Protecting my computer


I really hope that someone can help me. It has been brought to my attention by a few of my friends that my roommate is getting onto my computer some kind of way. I have no idea how he is gettin on it, all I want is to secure my computer so that he cannot get on anymore. My user account is password protected. I suspect that he is getting on via the startup. Please, anyone help me.

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Erik BjersPrincipal Systems AdministratorCommented:
What OS are you using?

If it's XP or 2000 do this

1) right click on my computer and select manage
2) go to local users and groups
3) go into the users folder
4) Disable any account except;
    a) your account
    b) the administrator account
  To diable an account doule click on it and selec account is disabled
5) reset your passwod and the administrators password
   Do this by right clicking on an account and selecting set password
  you need to use a strong password (6 or more charicters including, caps and lowercase, numbers, and non alpha-numeric (&*^%$#@!)
6) Scan your computer for any trojens, spyware, keylogers, or other simelar apps
7) Make sure you lock or log off your computer when not using it

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williaj03Author Commented:
Thanks for the quick response. Do you know of any good spyware detection software out there? I am currently using Lavasoft's Adaware. Is there a possibility that he is going through DOS or at start up and completly bypassing my password or getting it to show up?
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Yeah, Windows XP by default has a blank password for the Administrator account. And 2000 sometimes does the same.

So pretty much follow what ebjers put in, you should be alright. has a nice easy to use firewall (ZoneAlarm).

Which version of Windows are you running?

williaj03Author Commented:
I am running XP.
Erik BjersPrincipal Systems AdministratorCommented:
OK then follow the steps I posted above, this should protect your computer from your room mate.

Another thing you can do to track when he accesses your system (and to see what account he is using) is to create a login script that will place an entry in a text file evertime anyone logs in.

to do this
1) Open notepad and start a new file
2) contents of the file should be
    @echo %username%, %date%, %time% >> c:\login.csv

3) svae the file as login.bat (MAKESURE IT GETS THE .BAT ONLY AND NO .TXT AT THE END the icon should look like a gear)
4) run gpedit.msc from the run prompt on the start menu
5) under user configuration expand windows settings and select scripts (logon/logoff)
6) Double click logon (right side of the screen)
7) Click show files
8) copy the login.bat file you made into the folder that oppens when you clicked show files
9) close the folder
10) Click the add button (back in the Window you opened when you double clicked login
11) Click browse
12) you should see the file you put there, double click it
13) click OK untill you are back to gpedit.msc (I think 2 times)
14) close gpedit.msc
15) test it
      a) log off and back on
      b) go to the C: drive and open your login.csv file
      c) you should see an entry showing your login

IF you do not have xecel installed change step 2 so that the end reads 'login.txt' and not login.csv
You can use any path or file name you want after the >> in step 2, this will create a file that stores the log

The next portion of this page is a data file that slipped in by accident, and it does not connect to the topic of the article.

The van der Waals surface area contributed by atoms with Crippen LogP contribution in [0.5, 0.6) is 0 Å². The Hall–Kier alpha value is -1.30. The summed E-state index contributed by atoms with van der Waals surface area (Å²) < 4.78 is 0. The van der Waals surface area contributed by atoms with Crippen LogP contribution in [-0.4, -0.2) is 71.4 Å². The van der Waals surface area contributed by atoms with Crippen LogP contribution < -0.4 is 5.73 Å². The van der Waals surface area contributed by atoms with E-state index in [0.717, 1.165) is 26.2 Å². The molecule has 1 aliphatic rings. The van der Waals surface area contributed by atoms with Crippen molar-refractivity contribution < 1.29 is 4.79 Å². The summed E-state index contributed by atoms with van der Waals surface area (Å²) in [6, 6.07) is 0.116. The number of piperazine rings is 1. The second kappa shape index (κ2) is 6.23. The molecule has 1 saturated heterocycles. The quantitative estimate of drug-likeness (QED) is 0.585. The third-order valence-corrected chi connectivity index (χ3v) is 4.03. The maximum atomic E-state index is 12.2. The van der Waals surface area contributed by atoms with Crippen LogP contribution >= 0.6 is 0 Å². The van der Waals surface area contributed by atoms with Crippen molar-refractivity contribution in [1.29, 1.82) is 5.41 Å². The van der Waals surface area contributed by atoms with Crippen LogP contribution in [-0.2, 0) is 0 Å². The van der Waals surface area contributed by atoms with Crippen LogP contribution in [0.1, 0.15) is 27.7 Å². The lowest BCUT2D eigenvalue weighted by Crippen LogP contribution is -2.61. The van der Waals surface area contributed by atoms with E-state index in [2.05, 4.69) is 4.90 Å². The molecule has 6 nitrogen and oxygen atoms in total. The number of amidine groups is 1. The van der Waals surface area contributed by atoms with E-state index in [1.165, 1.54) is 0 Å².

Have fun


This may be a patience troubleshooter.

This one describes a way to do it:

You can double check to confirm this one is implemented or not, by waiting the logon screen times out.

Other ways to configure the Administrator and User Passwords in Windows XP:

And one EE solution on how to recover Windows XP passwords:

Tim HolmanCommented:
With physical access to a machine, more or less anyone can use a boot CD or physical key stroke logger to gain software access.
I would seriously consider a BIOS password - these are only bypassable by opening the PC and doing stuff with the CMOS battery/jumpers, so if you padlock the PC together (most have lugs built in to let you do this), then your roomate can only get in if he/she breaks something.
There's a link here that explains how to do this:
Is he getting on at your PC or remotely?  If so, a bios pass or padlock won't make a difference because once your on he may log in using whatever software he may be using to log in, whether it be some type of VNC, or remote desktop.

Follow the first entry's advice, and also install a firewall.

Get ZoneAlarm free at

He won't be given access unless you grant it AND, you can see attempts made to access your computer.
If this is me and I KNOW that someone is accessing my system the hard drive in my pc leaves with me or is locked away when I'm not home. It's not that hard to do and there won't be any worrying about who might be getting access and what they are doing with that access. Good advice from everyone above no doubt. But that hard drive doesn't stay in the system when I'm not around. David
JoeWeb Application DeveloperCommented:
The best thing to do is lockup your laptop up when you are gone. You can take a look at this link here it is a nice product that you could use to secure your laptop when you are gone. It seems like he might be running some sort of boot up disk on the laptop that will recover your admin account password or user password these tools are freely available. Your best bet is either looking in the below link to lockup the laptop or find some other sort of secure storage when you are gone.
Erik BjersPrincipal Systems AdministratorCommented:
Thanks for the points, but I have to ask why the C


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williaj03Author Commented:
please do I didn't know that I could do a split.

Ask to reopen at

And, please do not grade it a "C".

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